REVIEWS:  divine art   dda 25015 Galuppi Piano Sonatas, vol. 3


Galuppi’s keyboard music was brought to the notice of record collectors by a C major Sonata included by Michelangeli in a Decca mono LP recital, and he turned it into a little pearl. Galuppi was also celebrated by Browning, but alas the “Toccata” his poem describes does not actually exist. However, some 90 sonatas do, and they are all being recorded by Peter Seivewright, using a modern piano but with only modest pedalling in slow movements and crisp, clean articulation in Allegros. He is a sensitive artist and obviously enjoys this repertoire, and he communicates this enjoyment to us.

These works appear to be the epitome of simplicity, but in fact they are usually through-composed, so that movements are built, often quite imaginatively and always resourcefully, out of the same basic material. Certain movements stand out, for instance the bouncing Presto second movement of the three-movement Sonata in C minor on the first disc, which is surprisingly like the second movement of the Sonata in G minor which then reuses the same idea for an Allegretto grazioso finale. The sonata which follows (in E major) brings an engaging set of variations for its second movement (of two), and the final sonata of the first volume opens with a delightful Andante e con espressione, the longest movement on the whole disc.

The second volume opens with a winning two-movement Sonata in C, and the works which follow are inventively varied, but in much the same style. When we come to the third volume, we realize that Galuppi is not seeking to break any formal barriers or make harmonic explorations, but applies his ideas within straightforward musical frameworks. Yet the three-movement C major Sonata included here is really very fetching in its simplicity, and the G major and E flat major sonatas are also most appealing. **(*)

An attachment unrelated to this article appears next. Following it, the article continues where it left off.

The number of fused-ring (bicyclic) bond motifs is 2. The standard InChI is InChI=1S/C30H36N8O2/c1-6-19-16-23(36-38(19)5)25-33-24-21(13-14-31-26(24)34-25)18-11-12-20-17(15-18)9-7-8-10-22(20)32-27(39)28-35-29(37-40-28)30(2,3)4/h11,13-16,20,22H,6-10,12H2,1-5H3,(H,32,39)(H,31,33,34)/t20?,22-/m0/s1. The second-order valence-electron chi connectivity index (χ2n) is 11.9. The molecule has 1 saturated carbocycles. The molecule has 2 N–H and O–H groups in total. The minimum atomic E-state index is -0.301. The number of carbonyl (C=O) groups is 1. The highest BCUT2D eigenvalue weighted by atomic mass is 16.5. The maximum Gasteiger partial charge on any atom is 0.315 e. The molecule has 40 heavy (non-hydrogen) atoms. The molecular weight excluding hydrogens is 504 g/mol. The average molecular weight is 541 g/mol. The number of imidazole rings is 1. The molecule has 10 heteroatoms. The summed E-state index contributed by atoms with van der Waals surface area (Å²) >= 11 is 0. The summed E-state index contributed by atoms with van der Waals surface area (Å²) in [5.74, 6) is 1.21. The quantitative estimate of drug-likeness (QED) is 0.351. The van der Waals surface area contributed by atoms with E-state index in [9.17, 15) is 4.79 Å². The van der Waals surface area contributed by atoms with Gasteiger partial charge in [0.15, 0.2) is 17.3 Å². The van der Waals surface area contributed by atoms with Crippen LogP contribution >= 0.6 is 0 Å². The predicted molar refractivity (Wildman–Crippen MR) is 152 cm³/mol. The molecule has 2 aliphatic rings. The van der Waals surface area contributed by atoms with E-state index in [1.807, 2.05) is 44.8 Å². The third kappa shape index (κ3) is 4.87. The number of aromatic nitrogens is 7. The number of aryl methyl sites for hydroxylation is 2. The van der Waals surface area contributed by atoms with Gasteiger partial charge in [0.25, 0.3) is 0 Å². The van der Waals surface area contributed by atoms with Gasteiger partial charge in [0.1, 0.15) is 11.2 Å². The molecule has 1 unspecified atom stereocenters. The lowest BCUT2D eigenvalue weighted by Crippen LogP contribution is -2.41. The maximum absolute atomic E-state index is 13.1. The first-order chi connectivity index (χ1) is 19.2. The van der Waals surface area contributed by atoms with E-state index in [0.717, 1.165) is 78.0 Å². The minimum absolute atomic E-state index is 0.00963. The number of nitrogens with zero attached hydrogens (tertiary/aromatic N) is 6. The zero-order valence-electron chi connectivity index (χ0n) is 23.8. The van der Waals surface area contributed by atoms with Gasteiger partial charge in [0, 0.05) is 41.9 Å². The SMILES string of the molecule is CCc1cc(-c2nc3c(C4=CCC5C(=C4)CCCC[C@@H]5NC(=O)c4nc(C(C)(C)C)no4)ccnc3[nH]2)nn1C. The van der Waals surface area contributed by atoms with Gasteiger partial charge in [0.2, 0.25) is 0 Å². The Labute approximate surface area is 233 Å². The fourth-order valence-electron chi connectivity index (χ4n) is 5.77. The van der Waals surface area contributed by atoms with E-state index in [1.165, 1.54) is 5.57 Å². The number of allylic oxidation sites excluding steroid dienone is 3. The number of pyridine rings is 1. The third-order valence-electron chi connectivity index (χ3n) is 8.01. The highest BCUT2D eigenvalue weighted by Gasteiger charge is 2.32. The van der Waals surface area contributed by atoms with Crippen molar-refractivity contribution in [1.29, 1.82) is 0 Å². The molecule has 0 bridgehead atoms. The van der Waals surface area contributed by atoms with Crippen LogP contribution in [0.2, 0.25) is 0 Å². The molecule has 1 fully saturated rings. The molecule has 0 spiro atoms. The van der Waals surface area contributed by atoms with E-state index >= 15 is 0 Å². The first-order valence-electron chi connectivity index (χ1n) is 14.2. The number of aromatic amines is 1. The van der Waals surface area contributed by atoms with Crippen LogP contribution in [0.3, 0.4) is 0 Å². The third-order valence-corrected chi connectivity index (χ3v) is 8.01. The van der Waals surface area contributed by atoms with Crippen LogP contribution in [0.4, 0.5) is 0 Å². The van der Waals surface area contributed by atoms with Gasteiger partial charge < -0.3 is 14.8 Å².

(unnamed reviewer)

“Brave Galuppi! That was music! Good alike at grave and gay!” wrote Robert Browning in A Toccata of Galuppi’s. And to judge by these sonatas, the poet’s enthusiasm was well placed. Like most of Galuppi’s 100-odd sonatas, many of them still unpublished, these are late works, probably written between the 1760s and early 1780s. In style they are eclectic, mingling Baroque traits (in, say, the stately opening movement of the D major sonata, or the two-part counterpoint of the F major), suave galanterie and the language of opera buffa, of which Galuppi was the first master.

Most of the movements are binary structures à la Domenico Scarlatti, with occasional hints of sonata-form development. And while there are few harmonic or textural surprises, the music is attractive, elegantly crafted and often melodically memorable, especially in the calm, lyrical arias that open several of the sonatas – the essence of Italianate bel canto recreated in idiomatic keyboard terms.

Playing on a modern concert grand (a fortepiano would surely have been preferable), Peter Seivewright gives pleasure in the soulfully sung slow movements. Faster ones have a certain robust vigour, though subtlety of touch and grace of details are not Seivewright’s strong suits; and too often – the Allegretto grazioso in the B flat sonata is just one case in point – the music cries out for nimbler fingerwork and more delicate, crystalline sonorities. It is tempting to imagine what, say, Murray Perahia or Andràs Schiff might make of these sonatas. But with competition non-existent, anyone who wants to explore some delightful and little-known pieces will have to make do with the serviceable but uninspiring Seivewright. Performance ** Sound ****
Richard Wigmore